To create a new connection, click on the Add button toward the right. You will then need to select either “Wireless” or “Shared”. You should normally select “Wireless”. It turns out that if you mistakenly select “shared” you will setup an ad hoc network, which is probably not what you want.
In the resulting screen, fill in the SSID name first. If the network is currently broadcasting, you can use “Scan” and click on the network name in the scan result. Otherwise you will have to type in the SSID. Next, fill in the connection name near the top of the screen. It might default to the SSID, and you can leave it that way if you wish.
If this is a network that you regularly use, then select “Connect Automatically.” Otherwise, leave that box unchecked.
Select “System connection” if you want all users of the computer to be able to share this network definition. If you are the only user, then it is best to check this box for convenience. If, instead, you click “Advanced Permissions”, then you can choose which users of the computer may use the connection definition. The default is for you to be the only user of this connection.
Next click the Wireless security tab, and fill in your wifi security information and network key. Finally, hit Apply to record the changes. That is where you will probably be prompted for the root password and perhaps for the kwallet password.
My personal practice is to define all networks as system connections, but to only set “Automatically connect” for the networks that I regularly use. If I am visiting a relative, I’ll switch to making their network connect automatically. Then, when I return home, I go back to my home network. This is probably not necessary, and defining them all to connect automatically should work.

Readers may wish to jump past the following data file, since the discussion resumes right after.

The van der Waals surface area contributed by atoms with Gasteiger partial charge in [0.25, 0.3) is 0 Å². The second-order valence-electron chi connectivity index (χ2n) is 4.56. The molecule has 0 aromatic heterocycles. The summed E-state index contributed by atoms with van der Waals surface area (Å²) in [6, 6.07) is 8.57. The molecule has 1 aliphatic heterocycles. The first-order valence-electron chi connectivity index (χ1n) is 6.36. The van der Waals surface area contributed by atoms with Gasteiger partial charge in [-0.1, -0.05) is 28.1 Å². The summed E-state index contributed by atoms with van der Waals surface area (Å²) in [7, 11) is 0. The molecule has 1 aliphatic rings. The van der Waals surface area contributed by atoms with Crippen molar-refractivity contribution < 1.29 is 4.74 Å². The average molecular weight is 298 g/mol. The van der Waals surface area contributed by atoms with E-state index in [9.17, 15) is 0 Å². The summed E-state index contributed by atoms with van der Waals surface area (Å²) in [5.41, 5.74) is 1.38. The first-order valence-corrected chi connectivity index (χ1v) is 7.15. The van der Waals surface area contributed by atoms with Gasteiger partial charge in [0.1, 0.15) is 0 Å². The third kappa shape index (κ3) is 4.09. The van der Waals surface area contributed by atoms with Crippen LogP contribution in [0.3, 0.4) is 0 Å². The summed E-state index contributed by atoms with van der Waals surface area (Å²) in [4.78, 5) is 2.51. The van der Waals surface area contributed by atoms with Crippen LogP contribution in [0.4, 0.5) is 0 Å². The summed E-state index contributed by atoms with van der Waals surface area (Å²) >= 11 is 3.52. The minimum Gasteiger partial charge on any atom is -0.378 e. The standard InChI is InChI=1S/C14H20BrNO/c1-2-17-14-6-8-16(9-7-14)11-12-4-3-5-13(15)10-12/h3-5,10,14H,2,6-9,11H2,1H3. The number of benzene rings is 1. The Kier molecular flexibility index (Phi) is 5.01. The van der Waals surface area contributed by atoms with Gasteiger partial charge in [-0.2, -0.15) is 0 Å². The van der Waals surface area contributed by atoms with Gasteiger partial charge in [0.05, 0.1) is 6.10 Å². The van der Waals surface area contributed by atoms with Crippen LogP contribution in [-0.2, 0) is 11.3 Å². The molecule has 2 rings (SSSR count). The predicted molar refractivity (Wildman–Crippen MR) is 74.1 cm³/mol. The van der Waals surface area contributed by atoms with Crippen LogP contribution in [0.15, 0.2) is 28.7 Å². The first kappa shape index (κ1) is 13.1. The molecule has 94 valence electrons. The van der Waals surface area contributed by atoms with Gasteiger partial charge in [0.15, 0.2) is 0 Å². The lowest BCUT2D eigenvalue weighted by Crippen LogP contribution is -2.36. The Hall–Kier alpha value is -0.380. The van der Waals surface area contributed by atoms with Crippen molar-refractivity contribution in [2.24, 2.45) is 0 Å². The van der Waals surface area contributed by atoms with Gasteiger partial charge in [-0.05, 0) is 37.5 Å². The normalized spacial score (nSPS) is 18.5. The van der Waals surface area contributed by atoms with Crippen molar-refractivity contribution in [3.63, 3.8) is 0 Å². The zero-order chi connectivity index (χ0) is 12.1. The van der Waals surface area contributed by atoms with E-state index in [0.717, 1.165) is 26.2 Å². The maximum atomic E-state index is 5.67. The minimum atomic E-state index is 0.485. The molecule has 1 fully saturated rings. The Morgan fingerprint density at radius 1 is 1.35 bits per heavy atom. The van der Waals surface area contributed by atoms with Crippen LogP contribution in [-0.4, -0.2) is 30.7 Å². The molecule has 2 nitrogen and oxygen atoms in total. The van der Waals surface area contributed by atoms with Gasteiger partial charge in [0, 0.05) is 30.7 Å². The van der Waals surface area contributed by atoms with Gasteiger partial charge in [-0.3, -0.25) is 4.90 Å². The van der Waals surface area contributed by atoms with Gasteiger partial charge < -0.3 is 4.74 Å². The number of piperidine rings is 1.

If you have a network with hidden SSID, you can configure it in the same way as described above, except that scanning for the SSID won’t work. The problem I have had, is that I can define the network with hidden SSID, but I cannot connect. You can usually get it to connect with the command (run as root)
iwlist wlan0 scanning essid 'the-hidden-ssid'
Here, replace “wlan0” with the proper name for your wireless device, and insert the actual hidden ssid name where indicated. I tried that with a network that I had set to connect automatically. Shortly after using that command, it connected. And I should not have to use that command again, unless perhaps the wireless router for the network is replaced.
The other option is to try using the gnome network manager applet. It does not seem to have problems with hidden ssids.
Using the gnome applet in KDE
It isn’t too hard to use the gnome applet in KDE. First make sure that “nm-applet” is installed on your system. Next, go to your tray settings, and uncheck the box to show the network manager icon. Then open “Personal settings” –> “Startup and Shutdown” –> “Service Manager”. Uncheck the box for running the network manager settings daemon.
When you logout, then log back in to KDE, the KDE applet will no longer be running. You can start the gnome applet with
in a terminal window if you want to run it as a one shot run. Or, to start it any time, you can set it up as an automatically started program.
I’ll discuss using nm-applet in a future post.